According to sources familiar with the matter at hand, Nasdaq Inc is set to unveil stricter regulations on initial public offerings (IPOs). The move is aimed at bringing increased transparency, especially for some Chinese companies, who want to debut on its stock exchange.
Although Nasdaq is unlikely to specifically cite any Chinese companies by name, the move comes midst concerns that Chinese IPO hopefuls’ lack of accounting transparency, said sources.
In 2019, Nasdaq had also unveiled some restrictions on listings in an aim to curb IPOs of small Chinese companies. Most such IPOs saw thin trading on account of the bulk of the shares being with few insiders. Further their low liquidity have also made them unattractive to many large institutional investors to whom Nasdaq seeks to cater to.
The increase in the transparency in listing standards reflects Nasdaq’s concerns about the inflated valuation of some Chinese companies with the latest case in point being Luckin Coffee. Last month, the Chinese company which had a U.S. IPO in early last year, announced that following the results of an internal investigation, it was found that its chief operating officer and other employees had fabricated sales deals.
According to sources, the new rules will require companies from select countries, to raise $25 million in their IPO or at least a quarter of their post-listing market capitalization.
Once the new rules come into effect, it will be the first time that Nasdaq has put a minimum value on the size of IPOs. If the rule was applied to previous years, it would have prevented many Chinese companies from being listed on the bourse. Of the 155 Chinese companies listed on Nasdaq since 2000, 40 have grossed IPO proceeds below $25 million, going by Refinitiv data.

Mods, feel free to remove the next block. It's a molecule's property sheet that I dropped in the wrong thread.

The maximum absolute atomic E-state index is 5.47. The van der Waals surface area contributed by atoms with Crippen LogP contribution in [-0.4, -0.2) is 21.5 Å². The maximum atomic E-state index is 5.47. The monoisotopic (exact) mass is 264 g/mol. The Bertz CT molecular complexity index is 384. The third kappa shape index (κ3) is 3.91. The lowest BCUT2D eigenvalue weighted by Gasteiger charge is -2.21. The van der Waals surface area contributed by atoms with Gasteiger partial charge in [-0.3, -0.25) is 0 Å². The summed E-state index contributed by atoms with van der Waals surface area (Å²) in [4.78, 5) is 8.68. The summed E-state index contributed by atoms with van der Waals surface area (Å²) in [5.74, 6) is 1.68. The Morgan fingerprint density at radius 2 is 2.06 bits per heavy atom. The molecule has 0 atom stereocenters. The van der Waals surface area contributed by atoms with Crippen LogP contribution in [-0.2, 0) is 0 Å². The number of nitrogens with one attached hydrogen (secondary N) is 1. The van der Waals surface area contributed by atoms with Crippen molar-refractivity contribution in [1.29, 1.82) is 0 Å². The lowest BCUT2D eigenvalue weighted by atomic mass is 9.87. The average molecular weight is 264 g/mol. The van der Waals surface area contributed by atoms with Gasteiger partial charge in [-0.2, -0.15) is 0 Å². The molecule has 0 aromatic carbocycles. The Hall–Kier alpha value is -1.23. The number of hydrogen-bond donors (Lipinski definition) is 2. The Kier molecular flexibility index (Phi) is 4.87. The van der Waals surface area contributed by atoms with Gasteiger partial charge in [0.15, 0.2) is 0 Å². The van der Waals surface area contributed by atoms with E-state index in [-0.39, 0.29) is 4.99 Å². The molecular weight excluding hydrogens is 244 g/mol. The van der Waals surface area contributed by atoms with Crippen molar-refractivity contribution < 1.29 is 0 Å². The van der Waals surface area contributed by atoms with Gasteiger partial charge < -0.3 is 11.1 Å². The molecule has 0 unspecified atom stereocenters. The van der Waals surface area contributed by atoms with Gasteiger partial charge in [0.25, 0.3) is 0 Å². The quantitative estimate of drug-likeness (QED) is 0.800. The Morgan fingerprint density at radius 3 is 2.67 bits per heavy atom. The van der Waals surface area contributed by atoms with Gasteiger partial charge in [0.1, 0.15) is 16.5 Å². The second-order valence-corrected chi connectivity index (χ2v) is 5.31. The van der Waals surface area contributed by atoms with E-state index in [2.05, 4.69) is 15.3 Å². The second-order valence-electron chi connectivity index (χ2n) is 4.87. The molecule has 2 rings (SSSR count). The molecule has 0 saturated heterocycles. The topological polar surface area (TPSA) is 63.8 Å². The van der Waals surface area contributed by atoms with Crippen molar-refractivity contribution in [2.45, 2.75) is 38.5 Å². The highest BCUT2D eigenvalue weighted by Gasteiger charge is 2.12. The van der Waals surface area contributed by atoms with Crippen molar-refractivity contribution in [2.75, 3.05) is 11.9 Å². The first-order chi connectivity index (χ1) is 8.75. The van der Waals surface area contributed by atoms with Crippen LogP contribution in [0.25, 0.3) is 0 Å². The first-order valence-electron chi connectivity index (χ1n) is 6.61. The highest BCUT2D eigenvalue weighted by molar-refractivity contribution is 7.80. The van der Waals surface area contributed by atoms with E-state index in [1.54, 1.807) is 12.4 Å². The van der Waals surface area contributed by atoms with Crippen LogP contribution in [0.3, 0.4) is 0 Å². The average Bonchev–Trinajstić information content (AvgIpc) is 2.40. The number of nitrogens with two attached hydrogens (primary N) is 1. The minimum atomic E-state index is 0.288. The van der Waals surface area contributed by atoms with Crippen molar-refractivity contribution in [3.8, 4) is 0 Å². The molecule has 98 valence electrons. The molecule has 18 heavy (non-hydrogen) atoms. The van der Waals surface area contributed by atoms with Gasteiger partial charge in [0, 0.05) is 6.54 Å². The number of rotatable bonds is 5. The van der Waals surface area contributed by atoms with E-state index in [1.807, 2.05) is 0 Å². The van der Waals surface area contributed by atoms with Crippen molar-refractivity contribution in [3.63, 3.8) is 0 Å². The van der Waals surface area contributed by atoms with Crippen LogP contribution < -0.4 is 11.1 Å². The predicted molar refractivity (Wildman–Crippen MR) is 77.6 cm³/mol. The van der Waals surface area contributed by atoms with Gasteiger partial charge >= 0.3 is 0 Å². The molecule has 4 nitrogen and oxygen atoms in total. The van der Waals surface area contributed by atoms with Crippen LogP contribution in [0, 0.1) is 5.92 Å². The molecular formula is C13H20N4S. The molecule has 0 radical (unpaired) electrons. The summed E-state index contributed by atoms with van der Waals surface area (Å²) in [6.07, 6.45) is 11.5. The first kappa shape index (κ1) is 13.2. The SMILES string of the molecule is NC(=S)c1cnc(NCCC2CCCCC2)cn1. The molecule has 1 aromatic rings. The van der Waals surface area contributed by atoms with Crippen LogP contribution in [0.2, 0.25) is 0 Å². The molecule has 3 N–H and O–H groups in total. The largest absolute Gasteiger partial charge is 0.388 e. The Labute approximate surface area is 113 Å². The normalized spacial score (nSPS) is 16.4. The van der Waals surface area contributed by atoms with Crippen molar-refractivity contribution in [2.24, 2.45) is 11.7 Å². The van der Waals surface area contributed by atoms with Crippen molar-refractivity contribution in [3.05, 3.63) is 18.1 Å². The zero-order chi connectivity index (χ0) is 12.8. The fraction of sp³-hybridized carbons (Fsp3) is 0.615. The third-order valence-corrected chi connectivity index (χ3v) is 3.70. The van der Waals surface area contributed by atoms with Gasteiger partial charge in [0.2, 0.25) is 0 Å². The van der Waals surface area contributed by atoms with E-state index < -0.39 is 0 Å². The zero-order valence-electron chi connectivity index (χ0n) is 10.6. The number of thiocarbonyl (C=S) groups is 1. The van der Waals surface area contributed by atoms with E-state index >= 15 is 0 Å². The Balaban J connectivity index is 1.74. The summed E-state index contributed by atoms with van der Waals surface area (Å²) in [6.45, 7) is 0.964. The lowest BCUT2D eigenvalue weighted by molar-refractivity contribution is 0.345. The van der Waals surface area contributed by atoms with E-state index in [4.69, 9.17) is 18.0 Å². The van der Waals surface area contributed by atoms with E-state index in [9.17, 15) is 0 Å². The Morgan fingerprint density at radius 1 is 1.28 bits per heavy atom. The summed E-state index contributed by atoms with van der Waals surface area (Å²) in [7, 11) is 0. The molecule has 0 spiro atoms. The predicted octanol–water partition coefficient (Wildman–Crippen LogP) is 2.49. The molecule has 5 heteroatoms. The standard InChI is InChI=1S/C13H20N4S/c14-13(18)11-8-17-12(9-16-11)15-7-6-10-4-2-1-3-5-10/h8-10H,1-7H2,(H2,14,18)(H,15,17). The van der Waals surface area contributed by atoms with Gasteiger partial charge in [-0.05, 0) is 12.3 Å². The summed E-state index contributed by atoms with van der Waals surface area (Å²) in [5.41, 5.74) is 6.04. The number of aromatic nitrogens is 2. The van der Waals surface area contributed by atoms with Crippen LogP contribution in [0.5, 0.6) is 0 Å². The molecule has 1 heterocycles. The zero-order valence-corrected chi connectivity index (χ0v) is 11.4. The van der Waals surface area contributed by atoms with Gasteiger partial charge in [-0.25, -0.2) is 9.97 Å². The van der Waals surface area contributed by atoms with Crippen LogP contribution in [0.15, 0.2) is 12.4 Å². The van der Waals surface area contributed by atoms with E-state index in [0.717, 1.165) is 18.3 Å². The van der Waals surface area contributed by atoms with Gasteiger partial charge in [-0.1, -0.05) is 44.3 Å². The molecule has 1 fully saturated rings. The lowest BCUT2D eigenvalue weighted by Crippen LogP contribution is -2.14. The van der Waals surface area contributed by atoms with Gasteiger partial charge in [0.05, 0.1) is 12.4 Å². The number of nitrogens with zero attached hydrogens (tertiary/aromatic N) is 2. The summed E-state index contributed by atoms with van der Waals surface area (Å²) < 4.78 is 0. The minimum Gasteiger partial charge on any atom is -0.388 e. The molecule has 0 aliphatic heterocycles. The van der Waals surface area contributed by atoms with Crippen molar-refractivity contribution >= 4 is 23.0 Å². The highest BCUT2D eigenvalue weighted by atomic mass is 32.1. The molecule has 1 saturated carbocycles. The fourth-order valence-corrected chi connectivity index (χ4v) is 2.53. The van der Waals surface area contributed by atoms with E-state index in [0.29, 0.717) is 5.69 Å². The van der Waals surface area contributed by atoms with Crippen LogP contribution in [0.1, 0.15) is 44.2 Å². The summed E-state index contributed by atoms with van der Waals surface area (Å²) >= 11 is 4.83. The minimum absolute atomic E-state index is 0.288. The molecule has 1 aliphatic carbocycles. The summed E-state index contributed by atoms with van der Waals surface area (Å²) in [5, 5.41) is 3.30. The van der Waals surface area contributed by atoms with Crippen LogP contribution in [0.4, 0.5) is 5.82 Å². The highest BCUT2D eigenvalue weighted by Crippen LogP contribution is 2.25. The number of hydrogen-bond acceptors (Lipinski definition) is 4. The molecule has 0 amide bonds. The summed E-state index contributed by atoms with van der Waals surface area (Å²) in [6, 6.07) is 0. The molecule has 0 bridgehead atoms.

Small Chinese companies persue U.S. IPOS since it allows their founders and backers to cash out and thus reward themselves with easy U.S. dollars which they cannot easily access because of China’s capital controls. These companies also use the Nasdaq-listed status to convince lenders in China to fund them and often get subsidies from Chinese local authorities for becoming publicly traded.
Further, once the proposed rules comes into effect, it will also require auditing firms to ensure that their international franchises comply with global accounting standards, said sources while adding, Nasdaq will also inspect the auditing of small U.S. firms that audit the accounts of Chinese IPO hopefuls.
Since a decade the U.S. Securities and Exchange Commission (SEC) has been struggling with the Chinese government to inspect audits of U.S.-listed Chinese companies. The SEC’s accounting oversight arm, the Public Company Accounting Oversight Board (PCAOB), is still unable to access those critical records, said the SEC.
The SEC plans on hosting a roundtable conference this summer, which will include companies, auditors, advisers and other parties to discuss issues with IPOs of foreign companies and their accounting disclosures, said a source.